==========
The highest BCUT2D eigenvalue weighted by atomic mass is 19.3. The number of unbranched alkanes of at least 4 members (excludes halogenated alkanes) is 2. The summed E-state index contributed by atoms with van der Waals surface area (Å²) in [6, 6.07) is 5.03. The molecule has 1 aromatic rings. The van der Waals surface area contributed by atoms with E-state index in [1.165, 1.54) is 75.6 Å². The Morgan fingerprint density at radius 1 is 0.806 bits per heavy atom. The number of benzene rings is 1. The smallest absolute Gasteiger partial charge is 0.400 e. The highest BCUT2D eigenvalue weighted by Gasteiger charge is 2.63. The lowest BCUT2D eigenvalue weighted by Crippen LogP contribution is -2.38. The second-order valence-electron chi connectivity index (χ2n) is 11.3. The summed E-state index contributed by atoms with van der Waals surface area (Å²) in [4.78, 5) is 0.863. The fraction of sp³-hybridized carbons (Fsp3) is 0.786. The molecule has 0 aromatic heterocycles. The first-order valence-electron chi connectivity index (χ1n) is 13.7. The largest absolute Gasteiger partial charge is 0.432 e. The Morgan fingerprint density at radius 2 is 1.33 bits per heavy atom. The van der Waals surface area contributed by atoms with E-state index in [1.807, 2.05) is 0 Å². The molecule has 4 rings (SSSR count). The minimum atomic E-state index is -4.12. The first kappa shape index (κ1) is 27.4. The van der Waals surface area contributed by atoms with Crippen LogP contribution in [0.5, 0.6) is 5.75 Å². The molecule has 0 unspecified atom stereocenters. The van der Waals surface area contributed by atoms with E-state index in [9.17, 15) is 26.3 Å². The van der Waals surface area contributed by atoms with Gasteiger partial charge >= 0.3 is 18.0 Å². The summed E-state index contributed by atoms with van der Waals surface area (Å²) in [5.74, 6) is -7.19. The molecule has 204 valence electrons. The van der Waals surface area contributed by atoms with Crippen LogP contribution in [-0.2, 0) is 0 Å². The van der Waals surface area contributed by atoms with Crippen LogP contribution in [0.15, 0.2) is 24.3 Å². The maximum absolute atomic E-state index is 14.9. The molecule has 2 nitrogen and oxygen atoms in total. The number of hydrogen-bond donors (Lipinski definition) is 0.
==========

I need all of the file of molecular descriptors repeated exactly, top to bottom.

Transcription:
The highest BCUT2D eigenvalue weighted by atomic mass is 19.3. The number of unbranched alkanes of at least 4 members (excludes halogenated alkanes) is 2. The summed E-state index contributed by atoms with van der Waals surface area (Å²) in [6, 6.07) is 5.03. The molecule has 1 aromatic rings. The van der Waals surface area contributed by atoms with E-state index in [1.165, 1.54) is 75.6 Å². The Morgan fingerprint density at radius 1 is 0.806 bits per heavy atom. The number of benzene rings is 1. The smallest absolute Gasteiger partial charge is 0.400 e. The highest BCUT2D eigenvalue weighted by Gasteiger charge is 2.63. The lowest BCUT2D eigenvalue weighted by Crippen LogP contribution is -2.38. The second-order valence-electron chi connectivity index (χ2n) is 11.3. The summed E-state index contributed by atoms with van der Waals surface area (Å²) in [4.78, 5) is 0.863. The fraction of sp³-hybridized carbons (Fsp3) is 0.786. The molecule has 0 aromatic heterocycles. The first-order valence-electron chi connectivity index (χ1n) is 13.7. The largest absolute Gasteiger partial charge is 0.432 e. The Morgan fingerprint density at radius 2 is 1.33 bits per heavy atom. The van der Waals surface area contributed by atoms with E-state index in [1.807, 2.05) is 0 Å². The molecule has 4 rings (SSSR count). The minimum atomic E-state index is -4.12. The first kappa shape index (κ1) is 27.4. The van der Waals surface area contributed by atoms with Crippen LogP contribution in [0.5, 0.6) is 5.75 Å². The molecule has 0 unspecified atom stereocenters. The van der Waals surface area contributed by atoms with E-state index in [9.17, 15) is 26.3 Å². The van der Waals surface area contributed by atoms with Gasteiger partial charge >= 0.3 is 18.0 Å². The summed E-state index contributed by atoms with van der Waals surface area (Å²) in [5.74, 6) is -7.19. The molecule has 204 valence electrons. The van der Waals surface area contributed by atoms with Crippen LogP contribution in [-0.2, 0) is 0 Å². The van der Waals surface area contributed by atoms with Crippen LogP contribution in [0.15, 0.2) is 24.3 Å². The maximum absolute atomic E-state index is 14.9. The molecule has 2 nitrogen and oxygen atoms in total. The number of hydrogen-bond donors (Lipinski definition) is 0.